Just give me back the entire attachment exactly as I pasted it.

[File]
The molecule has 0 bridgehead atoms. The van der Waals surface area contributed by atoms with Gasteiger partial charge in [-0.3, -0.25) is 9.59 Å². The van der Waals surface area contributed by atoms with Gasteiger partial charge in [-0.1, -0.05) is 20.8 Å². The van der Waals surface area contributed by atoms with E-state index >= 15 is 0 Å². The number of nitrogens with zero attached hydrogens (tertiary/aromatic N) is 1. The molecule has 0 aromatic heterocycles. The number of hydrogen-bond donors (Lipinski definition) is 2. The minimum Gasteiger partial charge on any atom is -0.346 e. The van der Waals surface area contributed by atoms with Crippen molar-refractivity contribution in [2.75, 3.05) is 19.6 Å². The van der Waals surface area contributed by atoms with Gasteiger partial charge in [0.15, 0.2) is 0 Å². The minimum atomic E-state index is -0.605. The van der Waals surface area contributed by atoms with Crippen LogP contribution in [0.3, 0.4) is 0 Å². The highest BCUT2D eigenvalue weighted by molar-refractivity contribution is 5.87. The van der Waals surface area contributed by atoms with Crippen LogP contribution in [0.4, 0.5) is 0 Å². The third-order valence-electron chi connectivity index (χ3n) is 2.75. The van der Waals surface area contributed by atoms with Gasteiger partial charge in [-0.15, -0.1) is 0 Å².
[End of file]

The molecule has 0 bridgehead atoms. The van der Waals surface area contributed by atoms with Gasteiger partial charge in [-0.3, -0.25) is 9.59 Å². The van der Waals surface area contributed by atoms with Gasteiger partial charge in [-0.1, -0.05) is 20.8 Å². The van der Waals surface area contributed by atoms with E-state index >= 15 is 0 Å². The number of nitrogens with zero attached hydrogens (tertiary/aromatic N) is 1. The molecule has 0 aromatic heterocycles. The number of hydrogen-bond donors (Lipinski definition) is 2. The minimum Gasteiger partial charge on any atom is -0.346 e. The van der Waals surface area contributed by atoms with Crippen molar-refractivity contribution in [2.75, 3.05) is 19.6 Å². The van der Waals surface area contributed by atoms with Gasteiger partial charge in [0.15, 0.2) is 0 Å². The minimum atomic E-state index is -0.605. The van der Waals surface area contributed by atoms with Crippen LogP contribution in [0.3, 0.4) is 0 Å². The highest BCUT2D eigenvalue weighted by molar-refractivity contribution is 5.87. The van der Waals surface area contributed by atoms with Crippen LogP contribution in [0.4, 0.5) is 0 Å². The third-order valence-electron chi connectivity index (χ3n) is 2.75. The van der Waals surface area contributed by atoms with Gasteiger partial charge in [-0.15, -0.1) is 0 Å².